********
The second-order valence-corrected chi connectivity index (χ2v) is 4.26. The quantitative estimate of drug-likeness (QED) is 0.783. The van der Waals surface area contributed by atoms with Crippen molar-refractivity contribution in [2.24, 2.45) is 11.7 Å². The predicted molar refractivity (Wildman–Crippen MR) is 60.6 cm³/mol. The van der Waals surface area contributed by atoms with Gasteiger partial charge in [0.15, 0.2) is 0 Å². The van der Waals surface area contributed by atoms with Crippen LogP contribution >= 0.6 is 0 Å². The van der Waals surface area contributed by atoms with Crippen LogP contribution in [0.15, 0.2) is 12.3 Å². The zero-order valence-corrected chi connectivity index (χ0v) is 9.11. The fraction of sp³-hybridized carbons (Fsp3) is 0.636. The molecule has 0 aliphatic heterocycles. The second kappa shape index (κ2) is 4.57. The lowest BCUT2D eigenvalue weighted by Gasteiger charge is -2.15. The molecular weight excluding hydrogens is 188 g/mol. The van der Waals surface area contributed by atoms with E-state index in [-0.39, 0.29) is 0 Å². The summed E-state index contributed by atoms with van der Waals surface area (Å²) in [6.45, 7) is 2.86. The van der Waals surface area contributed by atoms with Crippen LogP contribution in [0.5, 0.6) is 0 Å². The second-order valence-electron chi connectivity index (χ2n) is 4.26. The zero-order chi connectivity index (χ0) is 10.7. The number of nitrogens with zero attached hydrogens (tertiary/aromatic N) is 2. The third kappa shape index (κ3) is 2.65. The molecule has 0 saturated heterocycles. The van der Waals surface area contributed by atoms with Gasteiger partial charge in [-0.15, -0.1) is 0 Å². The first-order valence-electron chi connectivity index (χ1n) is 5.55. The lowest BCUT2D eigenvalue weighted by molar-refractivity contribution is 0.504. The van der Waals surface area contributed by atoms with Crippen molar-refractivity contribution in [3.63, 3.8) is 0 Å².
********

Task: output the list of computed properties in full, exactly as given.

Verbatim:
The second-order valence-corrected chi connectivity index (χ2v) is 4.26. The quantitative estimate of drug-likeness (QED) is 0.783. The van der Waals surface area contributed by atoms with Crippen molar-refractivity contribution in [2.24, 2.45) is 11.7 Å². The predicted molar refractivity (Wildman–Crippen MR) is 60.6 cm³/mol. The van der Waals surface area contributed by atoms with Gasteiger partial charge in [0.15, 0.2) is 0 Å². The van der Waals surface area contributed by atoms with Crippen LogP contribution >= 0.6 is 0 Å². The van der Waals surface area contributed by atoms with Crippen LogP contribution in [0.15, 0.2) is 12.3 Å². The zero-order valence-corrected chi connectivity index (χ0v) is 9.11. The fraction of sp³-hybridized carbons (Fsp3) is 0.636. The molecule has 0 aliphatic heterocycles. The second kappa shape index (κ2) is 4.57. The lowest BCUT2D eigenvalue weighted by Gasteiger charge is -2.15. The molecular weight excluding hydrogens is 188 g/mol. The van der Waals surface area contributed by atoms with E-state index in [-0.39, 0.29) is 0 Å². The summed E-state index contributed by atoms with van der Waals surface area (Å²) in [6.45, 7) is 2.86. The van der Waals surface area contributed by atoms with Crippen LogP contribution in [0.5, 0.6) is 0 Å². The second-order valence-electron chi connectivity index (χ2n) is 4.26. The zero-order chi connectivity index (χ0) is 10.7. The number of nitrogens with zero attached hydrogens (tertiary/aromatic N) is 2. The third kappa shape index (κ3) is 2.65. The molecule has 0 saturated heterocycles. The van der Waals surface area contributed by atoms with Gasteiger partial charge in [-0.15, -0.1) is 0 Å². The first-order valence-electron chi connectivity index (χ1n) is 5.55. The lowest BCUT2D eigenvalue weighted by molar-refractivity contribution is 0.504. The van der Waals surface area contributed by atoms with Crippen molar-refractivity contribution in [3.63, 3.8) is 0 Å².